2. The OEM gasket manifold intake tends to degrade after 60,000 miles if it runs in an area where the cylinder head is sealed to coolant flow due to the manifold.

3. This isn’t due to a problem with the torque converter clutch or the clutch solenoid. In engine-3800, however, the erroneous input is the sole cause of the problem. The TPS (throttle position sensor) on the engine delivers inaccurate data to the PCM computer (powertrain control module computer).

The throttle position sensor in engine-3800, on the other hand, can be replaced to fix the problem (TPS).

4. Remove the spark plugs and check them if you have an intermittent misfire while driving. These spark plugs must have a 0.60-inch spacing between them. If your spark plug is in good working order, move on to the ignition wires.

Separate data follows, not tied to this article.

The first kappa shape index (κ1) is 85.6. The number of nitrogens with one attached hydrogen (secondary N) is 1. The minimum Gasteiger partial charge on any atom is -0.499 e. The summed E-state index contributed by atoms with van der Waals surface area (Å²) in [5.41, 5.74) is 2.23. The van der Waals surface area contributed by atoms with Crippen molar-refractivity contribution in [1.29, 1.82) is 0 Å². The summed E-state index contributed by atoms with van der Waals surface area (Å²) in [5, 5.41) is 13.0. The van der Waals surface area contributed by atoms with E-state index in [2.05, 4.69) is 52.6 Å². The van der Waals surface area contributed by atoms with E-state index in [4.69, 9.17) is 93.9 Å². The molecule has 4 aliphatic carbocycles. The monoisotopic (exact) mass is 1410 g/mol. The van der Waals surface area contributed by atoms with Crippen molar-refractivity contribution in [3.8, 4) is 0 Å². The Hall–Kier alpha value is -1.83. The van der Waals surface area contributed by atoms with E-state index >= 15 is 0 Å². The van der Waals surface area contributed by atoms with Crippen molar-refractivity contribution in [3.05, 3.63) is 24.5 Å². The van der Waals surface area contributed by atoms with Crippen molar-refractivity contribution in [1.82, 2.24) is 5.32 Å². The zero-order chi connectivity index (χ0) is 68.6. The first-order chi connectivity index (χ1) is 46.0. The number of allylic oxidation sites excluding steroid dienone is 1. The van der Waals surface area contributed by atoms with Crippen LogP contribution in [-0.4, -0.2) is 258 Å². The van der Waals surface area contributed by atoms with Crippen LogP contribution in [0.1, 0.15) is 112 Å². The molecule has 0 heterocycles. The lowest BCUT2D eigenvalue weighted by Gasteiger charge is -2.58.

High resistance can be produced by wires with a distance of 100,000 miles or more. Furthermore, this resistance could cause your engine to misfire. In your engine, replace any such wires, damaged wires, loosely fitted wires, or cracked wires. You should not, however, replace your wires and plugs if they are in good shape.

If your engine continues to operate in the same way after replacing the broken wires and plugs, scan for misfire codes with a scanning tool. Keep the check engine light on and look for 1-2 misfire codes for the cylinders that are creating the misfires.
Furthermore, the cylinder number is shown by the last digit of any misfire code. Take, for example, a cylinder with the code P0302; the 2 in this code denotes a misfiring number cylinder.

Frequently Asked Questions

Here are some frequently asked questions about 3800 series 2 problems: